Note: Supplemental materials are not guaranteed with Rental or Used book purchases.
What is included with this book?
Why A World of Art? Henry Sayre wrote the first edition of World of Art because he wanted to use a text in his own art appreciation course that truly represented all artists, not just the Western canon found at that time in the other texts. He also wanted a text that fostered critical thinking through looking at, talking about, and questioning works of art for his students. We are proud to present the new sixth edition of World of Art, which further strengthens these two key aspects of the text while presenting hot topics like video and time-based media.
In this new edition there are several changes that are particularly noteworthy:
-A significant number of new works of art with increased emphasis on global and diverse examples. Of the 134 new images in the book, 62 are Asian, African, African American, Native American and Hispanic. There are 30 new works by women. This means that now over 25% of the book’s 728 images are Asian, African, African American, Native America, or Hispanic, and that well over 1/3 of the book’s 365 images that date from 1900-present are works by women (128 total works by women since 1900).
-Video and time-based art. Much more attention has been paid to video and time-based media, an area of increasing interest to students. Whenever possible, discussion has centered on works that are commercially available or accessible on an artist’s personal website.
-MyArtsLab. NEW to this edition is MyArtsLab, a dynamic website that provides a wealth of resources geared to meet the diverse learning needs of today’s students. A key feature, the Closer Look tours, let students experience and interact with works of art. MyArtsLab also includes a complete ebook for A World of Art, which is identical in content and design to the printed text, so students can have access to their text wherever and whenever they need it.
-Larger art. Many images have been enlarged to allow viewers to see greater detail. For example, see Leonardo’s Madonna of the Rocks (Chapter 6, Fig. 120) and Vija Celmins’ Untitled (Ocean) (Chapter 9, Fig. 228).
-Reorganized Part One. Part One, “The Visual World,” has been reorganized in response to widespread feeling that it needed to be briefer–professors wanted to get to the material in Part Two, “The Formal Elements and their Design” more quickly. Three chapters now replace the four chapters of previous editions. The discussion of the roles of the artist in Chapter 1–material that most instructors already find extremely useful–has been slightly revised to include material on the public and private roles of the artist from the former Chapter 4. Material from the former Chapter 3, “The Themes of Art,” has been incorporated into discussions of representation and beauty in an expanded Chapter 2, “Visual Literacy.”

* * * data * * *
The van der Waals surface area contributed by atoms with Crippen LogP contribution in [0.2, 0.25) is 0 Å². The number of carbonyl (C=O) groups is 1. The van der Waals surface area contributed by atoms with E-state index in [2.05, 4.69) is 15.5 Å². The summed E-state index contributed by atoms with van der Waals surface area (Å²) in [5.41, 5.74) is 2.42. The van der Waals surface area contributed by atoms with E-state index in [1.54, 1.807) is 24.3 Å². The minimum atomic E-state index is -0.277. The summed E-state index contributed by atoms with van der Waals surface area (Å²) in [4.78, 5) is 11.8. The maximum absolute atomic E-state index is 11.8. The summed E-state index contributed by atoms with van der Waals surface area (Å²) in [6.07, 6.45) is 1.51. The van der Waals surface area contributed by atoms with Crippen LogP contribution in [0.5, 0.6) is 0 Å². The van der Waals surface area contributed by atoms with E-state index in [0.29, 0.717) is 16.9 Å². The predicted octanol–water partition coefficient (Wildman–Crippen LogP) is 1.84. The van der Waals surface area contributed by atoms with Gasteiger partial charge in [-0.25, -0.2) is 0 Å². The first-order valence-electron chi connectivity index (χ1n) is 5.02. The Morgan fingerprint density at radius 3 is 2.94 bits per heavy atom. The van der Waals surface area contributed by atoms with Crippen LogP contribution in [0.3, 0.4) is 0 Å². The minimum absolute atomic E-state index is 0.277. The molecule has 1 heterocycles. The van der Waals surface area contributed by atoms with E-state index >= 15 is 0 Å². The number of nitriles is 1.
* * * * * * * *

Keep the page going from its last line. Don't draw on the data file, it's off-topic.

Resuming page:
-Architecture and design integrated into the media chapters. Many instructors have requested this change, so that students can more readily see how artistic vision permeates the visual experience in the world.
-New section on the business of art. Students want to know more about the business of art, and this new section addresses this need. Chapter 3, “The Value of Art,” now begins with a discussion of the gallery system, the art market, and museum patronage.
Chapter 1 A World of Art
Chapter 2 Developing Visual Literacy
Chapter 3 Seeing the Value in Art
Chapter 4 Line
Chapter 5 Space
Chapter 6 Light and Color
Chapter 7 Other Formal Elements
Chapter 8 The Principles of Design
Chapter 9 Drawing
Chapter 10 Printmaking
Chapter 11 Painting
Chapter 12 Photography and Time-Based Media
Chapter 13 Sculpture
Chapter 14 Other Three-Dimensional Media
Chapter 15 Architecture
Chapter 16 Design Profession
Chapter 17 The Ancient World
Chapter 18 The Age of Faith
Chapter 19 The Renaissance Through the Baroque
Chapter 20 The Eighteenth and Nineteenth Centuries
Chapter 21 From 1900 to the Present
The Critical Process